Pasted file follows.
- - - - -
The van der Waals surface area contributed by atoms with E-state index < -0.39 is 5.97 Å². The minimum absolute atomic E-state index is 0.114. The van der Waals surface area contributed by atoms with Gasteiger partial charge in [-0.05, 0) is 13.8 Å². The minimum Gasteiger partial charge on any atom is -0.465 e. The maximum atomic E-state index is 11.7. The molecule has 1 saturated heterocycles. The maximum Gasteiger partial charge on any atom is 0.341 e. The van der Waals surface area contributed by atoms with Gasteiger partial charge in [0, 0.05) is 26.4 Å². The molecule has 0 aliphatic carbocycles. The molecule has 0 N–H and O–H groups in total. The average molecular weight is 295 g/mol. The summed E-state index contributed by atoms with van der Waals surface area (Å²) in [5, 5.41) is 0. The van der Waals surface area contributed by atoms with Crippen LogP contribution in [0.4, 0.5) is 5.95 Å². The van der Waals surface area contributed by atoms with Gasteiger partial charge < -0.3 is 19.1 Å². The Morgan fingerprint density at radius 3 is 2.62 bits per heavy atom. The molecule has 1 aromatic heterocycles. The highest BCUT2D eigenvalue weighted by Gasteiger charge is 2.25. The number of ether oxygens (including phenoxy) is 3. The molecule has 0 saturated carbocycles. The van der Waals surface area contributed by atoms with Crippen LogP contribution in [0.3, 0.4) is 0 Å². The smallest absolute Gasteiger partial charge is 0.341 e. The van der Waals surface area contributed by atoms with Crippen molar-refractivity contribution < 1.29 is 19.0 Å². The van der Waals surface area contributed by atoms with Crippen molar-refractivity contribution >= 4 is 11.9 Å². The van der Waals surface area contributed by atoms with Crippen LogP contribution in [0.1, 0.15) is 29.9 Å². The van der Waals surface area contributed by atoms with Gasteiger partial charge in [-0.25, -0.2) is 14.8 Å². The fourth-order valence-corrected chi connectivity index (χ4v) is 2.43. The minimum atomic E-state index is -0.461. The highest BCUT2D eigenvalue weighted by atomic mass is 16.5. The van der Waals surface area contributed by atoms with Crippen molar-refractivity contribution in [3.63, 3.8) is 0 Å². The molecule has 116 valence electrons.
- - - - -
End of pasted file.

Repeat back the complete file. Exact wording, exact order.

The van der Waals surface area contributed by atoms with E-state index < -0.39 is 5.97 Å². The minimum absolute atomic E-state index is 0.114. The van der Waals surface area contributed by atoms with Gasteiger partial charge in [-0.05, 0) is 13.8 Å². The minimum Gasteiger partial charge on any atom is -0.465 e. The maximum atomic E-state index is 11.7. The molecule has 1 saturated heterocycles. The maximum Gasteiger partial charge on any atom is 0.341 e. The van der Waals surface area contributed by atoms with Gasteiger partial charge in [0, 0.05) is 26.4 Å². The molecule has 0 aliphatic carbocycles. The molecule has 0 N–H and O–H groups in total. The average molecular weight is 295 g/mol. The summed E-state index contributed by atoms with van der Waals surface area (Å²) in [5, 5.41) is 0. The van der Waals surface area contributed by atoms with Crippen LogP contribution in [0.4, 0.5) is 5.95 Å². The van der Waals surface area contributed by atoms with Gasteiger partial charge < -0.3 is 19.1 Å². The Morgan fingerprint density at radius 3 is 2.62 bits per heavy atom. The molecule has 1 aromatic heterocycles. The highest BCUT2D eigenvalue weighted by Gasteiger charge is 2.25. The number of ether oxygens (including phenoxy) is 3. The molecule has 0 saturated carbocycles. The van der Waals surface area contributed by atoms with Crippen LogP contribution in [0.3, 0.4) is 0 Å². The smallest absolute Gasteiger partial charge is 0.341 e. The van der Waals surface area contributed by atoms with Crippen molar-refractivity contribution < 1.29 is 19.0 Å². The van der Waals surface area contributed by atoms with Crippen molar-refractivity contribution >= 4 is 11.9 Å². The van der Waals surface area contributed by atoms with Crippen LogP contribution in [0.1, 0.15) is 29.9 Å². The van der Waals surface area contributed by atoms with Gasteiger partial charge in [-0.25, -0.2) is 14.8 Å². The fourth-order valence-corrected chi connectivity index (χ4v) is 2.43. The minimum atomic E-state index is -0.461. The highest BCUT2D eigenvalue weighted by atomic mass is 16.5. The van der Waals surface area contributed by atoms with Crippen molar-refractivity contribution in [3.63, 3.8) is 0 Å². The molecule has 116 valence electrons.